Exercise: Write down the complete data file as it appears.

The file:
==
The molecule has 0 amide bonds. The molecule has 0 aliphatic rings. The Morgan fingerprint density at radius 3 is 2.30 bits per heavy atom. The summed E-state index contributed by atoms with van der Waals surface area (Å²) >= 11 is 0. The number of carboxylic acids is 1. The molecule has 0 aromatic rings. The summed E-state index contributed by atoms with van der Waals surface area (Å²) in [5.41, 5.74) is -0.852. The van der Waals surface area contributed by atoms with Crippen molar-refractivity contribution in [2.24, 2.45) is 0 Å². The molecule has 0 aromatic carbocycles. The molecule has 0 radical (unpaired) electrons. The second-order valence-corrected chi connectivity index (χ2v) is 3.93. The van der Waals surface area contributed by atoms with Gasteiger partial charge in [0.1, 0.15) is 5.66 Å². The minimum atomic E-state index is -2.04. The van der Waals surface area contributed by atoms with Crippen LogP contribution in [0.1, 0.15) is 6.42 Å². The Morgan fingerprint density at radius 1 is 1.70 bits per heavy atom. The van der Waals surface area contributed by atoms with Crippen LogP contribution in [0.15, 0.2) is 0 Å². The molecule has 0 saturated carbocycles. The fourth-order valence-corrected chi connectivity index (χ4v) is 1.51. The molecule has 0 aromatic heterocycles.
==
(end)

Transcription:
The molecule has 0 amide bonds. The molecule has 0 aliphatic rings. The Morgan fingerprint density at radius 3 is 2.30 bits per heavy atom. The summed E-state index contributed by atoms with van der Waals surface area (Å²) >= 11 is 0. The number of carboxylic acids is 1. The molecule has 0 aromatic rings. The summed E-state index contributed by atoms with van der Waals surface area (Å²) in [5.41, 5.74) is -0.852. The van der Waals surface area contributed by atoms with Crippen molar-refractivity contribution in [2.24, 2.45) is 0 Å². The molecule has 0 aromatic carbocycles. The molecule has 0 radical (unpaired) electrons. The second-order valence-corrected chi connectivity index (χ2v) is 3.93. The van der Waals surface area contributed by atoms with Gasteiger partial charge in [0.1, 0.15) is 5.66 Å². The minimum atomic E-state index is -2.04. The van der Waals surface area contributed by atoms with Crippen LogP contribution in [0.1, 0.15) is 6.42 Å². The Morgan fingerprint density at radius 1 is 1.70 bits per heavy atom. The van der Waals surface area contributed by atoms with Crippen LogP contribution in [0.15, 0.2) is 0 Å². The molecule has 0 saturated carbocycles. The fourth-order valence-corrected chi connectivity index (χ4v) is 1.51. The molecule has 0 aromatic heterocycles.